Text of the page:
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Life & Work with Emon Surakitkoson

Today we’d like to introduce you to Emon Surakitkoson.

Hi Emon, it’s an honor to have you on the platform. Thanks for taking the time to share your story with us – to start maybe you can share some of your backstories with our readers?
I was born in Thailand and emigrated to the United States when I was 19 years old. I was always interested in the arts, but it wasn’t until 2018 that I began experimenting with painting and mixed media and selling my work. In 2020, I left my job in the hospitality industry to work as a full-time artist.

Since then, I’ve exhibited my work around the Washington D.C. Metropolitan Area and in Canada. I’ve done projects with the Hyatt Aviara Resort, the Marriott International Headquarters, and the Kimpton Banneker Hotel. I’ve also done mural work with the international mural festival POW! WOW!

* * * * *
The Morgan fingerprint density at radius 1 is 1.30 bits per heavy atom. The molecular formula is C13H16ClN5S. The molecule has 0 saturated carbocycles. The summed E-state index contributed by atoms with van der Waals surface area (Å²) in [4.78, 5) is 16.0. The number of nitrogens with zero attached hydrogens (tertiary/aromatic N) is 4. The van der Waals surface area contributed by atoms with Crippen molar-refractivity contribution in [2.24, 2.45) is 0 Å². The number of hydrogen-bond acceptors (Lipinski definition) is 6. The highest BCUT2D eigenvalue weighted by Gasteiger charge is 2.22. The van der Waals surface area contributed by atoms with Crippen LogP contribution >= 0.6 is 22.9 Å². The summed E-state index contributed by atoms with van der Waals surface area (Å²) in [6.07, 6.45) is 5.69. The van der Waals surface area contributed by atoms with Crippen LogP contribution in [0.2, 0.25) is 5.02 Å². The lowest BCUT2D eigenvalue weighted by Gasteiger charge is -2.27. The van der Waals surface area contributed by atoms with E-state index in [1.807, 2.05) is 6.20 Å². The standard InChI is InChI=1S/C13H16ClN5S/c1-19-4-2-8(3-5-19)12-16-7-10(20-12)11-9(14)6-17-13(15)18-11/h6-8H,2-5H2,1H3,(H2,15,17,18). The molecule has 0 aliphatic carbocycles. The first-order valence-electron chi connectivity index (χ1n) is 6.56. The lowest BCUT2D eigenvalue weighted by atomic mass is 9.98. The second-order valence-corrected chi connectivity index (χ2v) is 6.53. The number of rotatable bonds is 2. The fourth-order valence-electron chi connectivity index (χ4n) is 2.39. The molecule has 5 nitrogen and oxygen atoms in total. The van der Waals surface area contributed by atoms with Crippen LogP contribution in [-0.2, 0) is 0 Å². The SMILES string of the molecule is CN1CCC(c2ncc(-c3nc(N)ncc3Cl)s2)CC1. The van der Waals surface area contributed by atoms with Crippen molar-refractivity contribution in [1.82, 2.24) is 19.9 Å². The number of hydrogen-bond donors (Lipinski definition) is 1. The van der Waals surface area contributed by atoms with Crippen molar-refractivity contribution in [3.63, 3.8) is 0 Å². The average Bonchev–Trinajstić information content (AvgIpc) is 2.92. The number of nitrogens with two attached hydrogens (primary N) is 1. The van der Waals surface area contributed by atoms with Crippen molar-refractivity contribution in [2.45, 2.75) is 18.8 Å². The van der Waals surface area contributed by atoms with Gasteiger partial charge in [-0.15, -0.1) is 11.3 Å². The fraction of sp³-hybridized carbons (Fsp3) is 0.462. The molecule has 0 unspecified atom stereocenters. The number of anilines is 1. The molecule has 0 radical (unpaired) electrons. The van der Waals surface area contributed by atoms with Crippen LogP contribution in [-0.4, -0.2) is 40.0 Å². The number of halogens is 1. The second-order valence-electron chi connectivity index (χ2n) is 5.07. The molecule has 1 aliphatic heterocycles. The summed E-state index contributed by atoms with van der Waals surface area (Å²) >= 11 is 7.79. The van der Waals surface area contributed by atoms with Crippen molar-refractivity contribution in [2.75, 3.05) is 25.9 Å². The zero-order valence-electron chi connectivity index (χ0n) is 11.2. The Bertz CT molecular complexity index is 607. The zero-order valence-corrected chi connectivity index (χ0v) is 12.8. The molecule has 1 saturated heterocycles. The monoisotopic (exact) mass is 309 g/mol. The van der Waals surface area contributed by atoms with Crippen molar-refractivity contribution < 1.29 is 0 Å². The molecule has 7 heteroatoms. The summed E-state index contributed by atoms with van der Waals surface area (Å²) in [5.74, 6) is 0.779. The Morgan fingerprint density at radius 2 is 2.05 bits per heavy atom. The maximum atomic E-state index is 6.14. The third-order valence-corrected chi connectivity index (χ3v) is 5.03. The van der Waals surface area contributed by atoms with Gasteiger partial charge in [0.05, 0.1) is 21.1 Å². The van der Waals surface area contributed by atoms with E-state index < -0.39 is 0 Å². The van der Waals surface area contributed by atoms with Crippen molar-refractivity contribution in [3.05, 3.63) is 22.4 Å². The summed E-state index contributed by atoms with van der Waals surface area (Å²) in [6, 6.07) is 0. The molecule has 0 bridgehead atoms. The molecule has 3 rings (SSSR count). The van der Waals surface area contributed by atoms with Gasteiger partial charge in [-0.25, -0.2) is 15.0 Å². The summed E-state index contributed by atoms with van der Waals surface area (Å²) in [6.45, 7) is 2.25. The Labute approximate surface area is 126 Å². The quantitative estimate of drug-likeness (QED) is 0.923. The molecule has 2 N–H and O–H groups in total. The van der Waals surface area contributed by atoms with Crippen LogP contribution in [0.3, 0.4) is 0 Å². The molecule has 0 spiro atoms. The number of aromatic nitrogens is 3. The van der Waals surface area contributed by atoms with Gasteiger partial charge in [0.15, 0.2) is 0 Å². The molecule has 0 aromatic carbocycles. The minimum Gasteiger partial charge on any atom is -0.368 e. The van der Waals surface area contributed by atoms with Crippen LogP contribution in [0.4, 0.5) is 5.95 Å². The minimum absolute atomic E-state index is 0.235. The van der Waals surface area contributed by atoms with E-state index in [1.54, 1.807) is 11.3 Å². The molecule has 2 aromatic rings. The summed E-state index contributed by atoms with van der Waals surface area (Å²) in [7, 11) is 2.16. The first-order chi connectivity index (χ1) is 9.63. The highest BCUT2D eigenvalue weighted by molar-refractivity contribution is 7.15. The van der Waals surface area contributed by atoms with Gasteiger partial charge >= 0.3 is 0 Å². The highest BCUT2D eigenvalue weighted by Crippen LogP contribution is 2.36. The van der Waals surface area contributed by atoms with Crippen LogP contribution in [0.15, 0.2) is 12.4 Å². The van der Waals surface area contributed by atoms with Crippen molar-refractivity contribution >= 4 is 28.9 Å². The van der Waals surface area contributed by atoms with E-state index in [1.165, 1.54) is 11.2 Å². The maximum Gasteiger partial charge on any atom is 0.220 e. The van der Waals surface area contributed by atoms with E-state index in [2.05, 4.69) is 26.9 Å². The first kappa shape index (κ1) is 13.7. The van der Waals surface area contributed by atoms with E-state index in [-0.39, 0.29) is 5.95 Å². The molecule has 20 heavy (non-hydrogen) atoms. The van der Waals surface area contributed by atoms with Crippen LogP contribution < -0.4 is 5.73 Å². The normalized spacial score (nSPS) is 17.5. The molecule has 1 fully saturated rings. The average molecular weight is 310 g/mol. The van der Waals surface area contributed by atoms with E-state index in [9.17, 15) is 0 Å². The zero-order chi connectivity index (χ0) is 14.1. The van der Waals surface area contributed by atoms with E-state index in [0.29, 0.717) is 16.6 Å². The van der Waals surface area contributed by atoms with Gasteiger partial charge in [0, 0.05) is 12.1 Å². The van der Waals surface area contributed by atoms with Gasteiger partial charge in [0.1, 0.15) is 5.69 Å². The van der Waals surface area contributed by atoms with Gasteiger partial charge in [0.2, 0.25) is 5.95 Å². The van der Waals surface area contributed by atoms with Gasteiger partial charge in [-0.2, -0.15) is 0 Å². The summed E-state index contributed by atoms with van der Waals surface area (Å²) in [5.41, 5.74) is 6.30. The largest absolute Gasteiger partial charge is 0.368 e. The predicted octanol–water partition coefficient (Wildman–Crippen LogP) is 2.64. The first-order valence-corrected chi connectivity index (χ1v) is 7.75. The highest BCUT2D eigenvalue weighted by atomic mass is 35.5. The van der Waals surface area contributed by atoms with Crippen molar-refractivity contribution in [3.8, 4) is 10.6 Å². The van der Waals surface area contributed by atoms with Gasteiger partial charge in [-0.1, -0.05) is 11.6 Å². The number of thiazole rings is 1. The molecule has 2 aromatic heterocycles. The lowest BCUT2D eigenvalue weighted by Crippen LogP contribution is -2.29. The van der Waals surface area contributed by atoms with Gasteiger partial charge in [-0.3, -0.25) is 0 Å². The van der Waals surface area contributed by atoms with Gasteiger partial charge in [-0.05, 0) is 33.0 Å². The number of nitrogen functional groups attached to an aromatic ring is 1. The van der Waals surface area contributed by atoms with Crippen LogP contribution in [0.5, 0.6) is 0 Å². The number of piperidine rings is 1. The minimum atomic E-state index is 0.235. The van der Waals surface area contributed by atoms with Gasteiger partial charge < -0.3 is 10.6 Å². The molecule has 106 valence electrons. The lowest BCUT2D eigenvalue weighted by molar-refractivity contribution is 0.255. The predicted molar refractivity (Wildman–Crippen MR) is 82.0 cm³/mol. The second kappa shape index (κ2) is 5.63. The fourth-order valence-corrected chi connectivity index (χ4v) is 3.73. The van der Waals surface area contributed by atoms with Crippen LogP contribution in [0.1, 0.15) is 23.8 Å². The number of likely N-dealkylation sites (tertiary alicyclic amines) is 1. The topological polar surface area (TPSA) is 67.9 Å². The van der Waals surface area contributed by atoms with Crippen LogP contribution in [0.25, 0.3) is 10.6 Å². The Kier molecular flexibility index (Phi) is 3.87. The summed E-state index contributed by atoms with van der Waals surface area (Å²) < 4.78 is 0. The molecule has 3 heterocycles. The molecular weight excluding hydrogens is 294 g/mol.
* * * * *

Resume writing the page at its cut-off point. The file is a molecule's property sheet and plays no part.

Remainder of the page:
Outside of my art practice, I have produced events and markets to support local artists and makers around DC, including through partnerships with the Hilton brothers’ H2 Collective and the John F. Kennedy Center for the Performing Arts.

Would you say it’s been a smooth road, and if not what are some of the biggest challenges you’ve faced along the way?
Not as smooth as people might think. As a self-taught, immigrant artist, it took a lot of time, and challenge for me, to overcome my insecurities and to believe in myself. But I love what I do, so the process of making art was attractive and rewarding enough for me to keep going until I got here.

As you know, we’re big fans of you and your work. For our readers who might not be as familiar what can you tell them about what you do?
I’m an abstract artist specializing in large, bold compositions, often with sculptural elements. I do work for collectors and commercial entities, and I’m located in Washington, DC.

Risk-taking is a topic that people have widely differing views on – we’d love to hear your thoughts.
I switched my career, from being in hospitality to being a full-time artist, during the pandemic. That was the biggest risk I took, besides moving to the US when I was 19. My advice will be: If you are not happy at place A, then you have to get to place B. Worst case scenario is you will be unhappy again.

Life is short, do things that make you happy

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